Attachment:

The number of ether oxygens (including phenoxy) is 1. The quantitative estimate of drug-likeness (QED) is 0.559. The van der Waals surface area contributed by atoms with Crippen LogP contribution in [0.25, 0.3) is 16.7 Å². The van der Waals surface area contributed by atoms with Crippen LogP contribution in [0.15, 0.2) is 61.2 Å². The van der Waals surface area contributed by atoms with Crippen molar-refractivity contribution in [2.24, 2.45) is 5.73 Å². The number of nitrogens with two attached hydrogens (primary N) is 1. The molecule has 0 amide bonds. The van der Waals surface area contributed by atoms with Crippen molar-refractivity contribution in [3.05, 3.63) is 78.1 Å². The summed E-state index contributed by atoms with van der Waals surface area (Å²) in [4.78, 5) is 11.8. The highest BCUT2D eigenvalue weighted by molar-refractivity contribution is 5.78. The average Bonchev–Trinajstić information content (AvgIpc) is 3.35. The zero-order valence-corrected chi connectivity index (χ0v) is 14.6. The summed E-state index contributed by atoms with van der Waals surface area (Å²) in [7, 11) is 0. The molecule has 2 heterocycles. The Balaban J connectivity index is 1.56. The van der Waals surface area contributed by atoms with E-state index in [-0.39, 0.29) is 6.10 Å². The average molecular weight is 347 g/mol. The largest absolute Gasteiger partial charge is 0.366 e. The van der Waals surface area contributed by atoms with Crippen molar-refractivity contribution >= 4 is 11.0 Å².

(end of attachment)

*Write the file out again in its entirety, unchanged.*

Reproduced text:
The number of ether oxygens (including phenoxy) is 1. The quantitative estimate of drug-likeness (QED) is 0.559. The van der Waals surface area contributed by atoms with Crippen LogP contribution in [0.25, 0.3) is 16.7 Å². The van der Waals surface area contributed by atoms with Crippen LogP contribution in [0.15, 0.2) is 61.2 Å². The van der Waals surface area contributed by atoms with Crippen molar-refractivity contribution in [2.24, 2.45) is 5.73 Å². The number of nitrogens with two attached hydrogens (primary N) is 1. The molecule has 0 amide bonds. The van der Waals surface area contributed by atoms with Crippen molar-refractivity contribution in [3.05, 3.63) is 78.1 Å². The summed E-state index contributed by atoms with van der Waals surface area (Å²) in [4.78, 5) is 11.8. The highest BCUT2D eigenvalue weighted by molar-refractivity contribution is 5.78. The average Bonchev–Trinajstić information content (AvgIpc) is 3.35. The zero-order valence-corrected chi connectivity index (χ0v) is 14.6. The summed E-state index contributed by atoms with van der Waals surface area (Å²) in [7, 11) is 0. The molecule has 2 heterocycles. The Balaban J connectivity index is 1.56. The van der Waals surface area contributed by atoms with E-state index in [-0.39, 0.29) is 6.10 Å². The average molecular weight is 347 g/mol. The largest absolute Gasteiger partial charge is 0.366 e. The van der Waals surface area contributed by atoms with Crippen molar-refractivity contribution >= 4 is 11.0 Å².